<Competitions>
  <Competition ID="1" />
  <Competition ID="2" ParentCompetitionID="1" />
  <Competition ID="3" ParentCompetitionID="1" />
  <Competition ID="4" />
</Competitions>

So to store node data in code and facilitate navigation, create a class like this:

class Competition
{
   public int CompetitionID { get; set; }

   public IEnumerable<Competition> Childs { get; set; }
}

Now using Linq to XML you load the xml file into an XDocument. After that declare a delegate that iterates over all the xml elements inside the document selecting nodes that have an id mathing the delegate's id paremeter. When selecting each node, it calls to the delegate again, passing the id of the parent node to look for. It first starts with the id parameter set to null, so, selecting firts the root nodes:

    var doc = XDocument.Load("tree.xml");

    //Declare the delegate for using it recursively
    Func<int?, IEnumerable<Competition>> selectCompetitions = null;

    selectCompetitions = (int? id) =>
    {
       return doc.Elements("Competitions").Elements().Where(c => 
       {
         //If id is null return only root nodes (without ParentCompetitionID attribute)
         if (id == null)
            return c.Attribute("ParentCompetitionID") == null;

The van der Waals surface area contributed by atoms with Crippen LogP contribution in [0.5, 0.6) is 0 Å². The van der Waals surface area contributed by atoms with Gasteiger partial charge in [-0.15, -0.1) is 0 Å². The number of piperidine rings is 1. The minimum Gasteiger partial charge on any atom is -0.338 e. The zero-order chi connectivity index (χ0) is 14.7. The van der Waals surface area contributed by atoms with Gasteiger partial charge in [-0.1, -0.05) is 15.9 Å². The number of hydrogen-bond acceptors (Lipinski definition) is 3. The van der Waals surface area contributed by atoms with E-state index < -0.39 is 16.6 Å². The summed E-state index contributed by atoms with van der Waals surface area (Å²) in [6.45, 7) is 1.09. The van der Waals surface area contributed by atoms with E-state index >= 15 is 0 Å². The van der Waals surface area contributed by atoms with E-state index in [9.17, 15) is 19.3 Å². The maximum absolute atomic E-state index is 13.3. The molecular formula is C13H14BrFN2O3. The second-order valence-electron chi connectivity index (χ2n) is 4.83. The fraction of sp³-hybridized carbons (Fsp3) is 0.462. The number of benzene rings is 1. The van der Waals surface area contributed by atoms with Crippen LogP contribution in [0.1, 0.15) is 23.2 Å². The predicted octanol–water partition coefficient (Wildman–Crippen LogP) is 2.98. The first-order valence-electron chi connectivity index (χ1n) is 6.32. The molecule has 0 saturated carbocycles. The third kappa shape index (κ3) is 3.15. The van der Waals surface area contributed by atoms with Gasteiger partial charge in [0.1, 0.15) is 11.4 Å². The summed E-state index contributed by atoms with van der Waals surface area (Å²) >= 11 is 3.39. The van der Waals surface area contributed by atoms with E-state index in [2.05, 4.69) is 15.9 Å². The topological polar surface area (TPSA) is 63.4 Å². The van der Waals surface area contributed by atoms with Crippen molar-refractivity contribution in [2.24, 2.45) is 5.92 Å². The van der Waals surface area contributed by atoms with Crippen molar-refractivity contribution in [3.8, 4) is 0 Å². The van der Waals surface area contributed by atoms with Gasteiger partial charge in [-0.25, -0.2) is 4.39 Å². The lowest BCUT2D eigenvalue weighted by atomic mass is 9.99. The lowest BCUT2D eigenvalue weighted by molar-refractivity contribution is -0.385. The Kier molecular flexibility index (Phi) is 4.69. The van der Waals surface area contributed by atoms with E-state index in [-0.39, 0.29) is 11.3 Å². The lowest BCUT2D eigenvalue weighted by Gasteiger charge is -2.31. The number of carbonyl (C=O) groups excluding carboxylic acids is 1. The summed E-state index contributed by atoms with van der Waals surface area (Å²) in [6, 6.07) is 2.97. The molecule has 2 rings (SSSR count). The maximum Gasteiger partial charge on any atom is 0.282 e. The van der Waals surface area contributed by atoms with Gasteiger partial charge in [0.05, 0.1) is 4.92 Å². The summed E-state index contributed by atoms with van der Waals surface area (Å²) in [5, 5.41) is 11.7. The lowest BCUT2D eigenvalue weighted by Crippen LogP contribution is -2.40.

else
            //If id has value, look for nodes with that parent id
            return  c.Attribute("ParentCompetitionID") != null &&
                    c.Attribute("ParentCompetitionID").Value == id.Value.ToString();
        }).Select(x => new Competition() 
                       { 
                      CompetitionID = Convert.ToInt32(x.Attribute("ID").Value),
                      //Always look for childs with this node id, call again to this
                      //delegate with the corresponding ID
                      Childs = selectCompetitions(Convert.ToInt32(x.Attribute("ID").Value))
                       });
};

var competitions = selectCompetitions(null);

To test it you can do a simply recurring method that prints the tree to the console:

private static void Write(IEnumerable<Competition> competitions, int indent)
{
   foreach (var c in competitions)
   {
       string line = String.Empty;

       for (int i = 0; i < indent; i++)
       {
          line += "\t";
       }

       line += "CompetitionID = " + c.CompetitionID.ToString();

       Console.WriteLine(line);

       if (c.Childs != null && c.Childs.Count() > 0)
       {
           int id = indent + 1;
           Write(c.Childs, id);
        }
   }
}

Hope it helps!

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I know I'm a little too late here. But you said you already had a version using foreach :) So if it should actually be recursive and use linq this would be a solution:

internal class Competition
{
    public int CompetitionID;
    public int ParentCompetitionID;

    public Competition(int id, int parentId)
    {
        CompetitionID = id;
        ParentCompetitionID = parentId;
    }
}

internal class Node
{
    public Node(int id, IEnumerable<Node> children)
    {
        Children = children;
        Id = id;
    }

    public IEnumerable<Node> Children { get; private set; }
    public int Id { get; private set; }
}

internal class Program
{
    static void Main(string[] args)
    {
        var comps = new List<Competition>
                        {
                            new Competition(1, 0),
                            new Competition(2, 1),